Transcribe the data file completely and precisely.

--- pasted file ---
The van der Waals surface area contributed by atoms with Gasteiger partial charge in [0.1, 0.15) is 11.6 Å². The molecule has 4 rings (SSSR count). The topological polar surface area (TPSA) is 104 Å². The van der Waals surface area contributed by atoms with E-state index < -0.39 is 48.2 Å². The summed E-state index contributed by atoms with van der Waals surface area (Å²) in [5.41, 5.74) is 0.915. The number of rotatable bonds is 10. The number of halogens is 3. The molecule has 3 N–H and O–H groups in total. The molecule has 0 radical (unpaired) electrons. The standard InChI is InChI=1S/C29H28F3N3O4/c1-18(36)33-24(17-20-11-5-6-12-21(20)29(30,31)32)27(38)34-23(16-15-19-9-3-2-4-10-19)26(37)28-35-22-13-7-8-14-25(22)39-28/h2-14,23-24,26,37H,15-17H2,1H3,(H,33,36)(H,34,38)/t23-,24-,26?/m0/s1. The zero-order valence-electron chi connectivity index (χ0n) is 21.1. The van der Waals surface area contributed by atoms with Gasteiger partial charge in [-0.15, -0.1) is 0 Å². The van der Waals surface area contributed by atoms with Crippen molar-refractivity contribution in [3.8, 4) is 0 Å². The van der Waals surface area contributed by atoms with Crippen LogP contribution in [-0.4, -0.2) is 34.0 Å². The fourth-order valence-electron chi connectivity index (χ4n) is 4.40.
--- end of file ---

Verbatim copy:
The van der Waals surface area contributed by atoms with Gasteiger partial charge in [0.1, 0.15) is 11.6 Å². The molecule has 4 rings (SSSR count). The topological polar surface area (TPSA) is 104 Å². The van der Waals surface area contributed by atoms with E-state index < -0.39 is 48.2 Å². The summed E-state index contributed by atoms with van der Waals surface area (Å²) in [5.41, 5.74) is 0.915. The number of rotatable bonds is 10. The number of halogens is 3. The molecule has 3 N–H and O–H groups in total. The molecule has 0 radical (unpaired) electrons. The standard InChI is InChI=1S/C29H28F3N3O4/c1-18(36)33-24(17-20-11-5-6-12-21(20)29(30,31)32)27(38)34-23(16-15-19-9-3-2-4-10-19)26(37)28-35-22-13-7-8-14-25(22)39-28/h2-14,23-24,26,37H,15-17H2,1H3,(H,33,36)(H,34,38)/t23-,24-,26?/m0/s1. The zero-order valence-electron chi connectivity index (χ0n) is 21.1. The van der Waals surface area contributed by atoms with Gasteiger partial charge in [-0.15, -0.1) is 0 Å². The van der Waals surface area contributed by atoms with Crippen molar-refractivity contribution in [3.8, 4) is 0 Å². The van der Waals surface area contributed by atoms with Crippen LogP contribution in [-0.4, -0.2) is 34.0 Å². The fourth-order valence-electron chi connectivity index (χ4n) is 4.40.